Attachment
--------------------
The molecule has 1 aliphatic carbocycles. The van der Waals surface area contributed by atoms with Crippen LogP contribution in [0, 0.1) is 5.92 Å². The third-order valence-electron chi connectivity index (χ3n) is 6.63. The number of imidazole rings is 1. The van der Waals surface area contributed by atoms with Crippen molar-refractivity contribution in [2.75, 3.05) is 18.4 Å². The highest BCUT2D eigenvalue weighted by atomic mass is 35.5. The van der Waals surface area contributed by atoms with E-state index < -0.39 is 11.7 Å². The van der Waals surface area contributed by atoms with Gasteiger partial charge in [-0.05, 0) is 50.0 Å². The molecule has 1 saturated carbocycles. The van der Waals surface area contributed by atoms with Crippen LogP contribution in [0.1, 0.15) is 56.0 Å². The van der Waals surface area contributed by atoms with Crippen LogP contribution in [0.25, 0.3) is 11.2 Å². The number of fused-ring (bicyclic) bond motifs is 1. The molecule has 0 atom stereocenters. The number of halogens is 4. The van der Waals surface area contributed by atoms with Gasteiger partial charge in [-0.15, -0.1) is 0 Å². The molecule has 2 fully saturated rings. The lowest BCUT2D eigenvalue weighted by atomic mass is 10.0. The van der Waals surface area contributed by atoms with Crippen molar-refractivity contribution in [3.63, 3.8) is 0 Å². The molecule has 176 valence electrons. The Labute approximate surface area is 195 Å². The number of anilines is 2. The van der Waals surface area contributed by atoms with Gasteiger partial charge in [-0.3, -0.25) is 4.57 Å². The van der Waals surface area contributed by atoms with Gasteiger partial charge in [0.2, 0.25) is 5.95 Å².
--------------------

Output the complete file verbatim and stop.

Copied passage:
The molecule has 1 aliphatic carbocycles. The van der Waals surface area contributed by atoms with Crippen LogP contribution in [0, 0.1) is 5.92 Å². The third-order valence-electron chi connectivity index (χ3n) is 6.63. The number of imidazole rings is 1. The van der Waals surface area contributed by atoms with Crippen molar-refractivity contribution in [2.75, 3.05) is 18.4 Å². The highest BCUT2D eigenvalue weighted by atomic mass is 35.5. The van der Waals surface area contributed by atoms with E-state index < -0.39 is 11.7 Å². The van der Waals surface area contributed by atoms with Gasteiger partial charge in [-0.05, 0) is 50.0 Å². The molecule has 1 saturated carbocycles. The van der Waals surface area contributed by atoms with Crippen LogP contribution in [0.1, 0.15) is 56.0 Å². The van der Waals surface area contributed by atoms with Crippen LogP contribution in [0.25, 0.3) is 11.2 Å². The number of fused-ring (bicyclic) bond motifs is 1. The molecule has 0 atom stereocenters. The number of halogens is 4. The van der Waals surface area contributed by atoms with Gasteiger partial charge in [-0.15, -0.1) is 0 Å². The molecule has 2 fully saturated rings. The lowest BCUT2D eigenvalue weighted by atomic mass is 10.0. The van der Waals surface area contributed by atoms with Crippen molar-refractivity contribution in [3.63, 3.8) is 0 Å². The molecule has 176 valence electrons. The Labute approximate surface area is 195 Å². The number of anilines is 2. The van der Waals surface area contributed by atoms with Gasteiger partial charge in [-0.3, -0.25) is 4.57 Å². The van der Waals surface area contributed by atoms with Gasteiger partial charge in [0.2, 0.25) is 5.95 Å².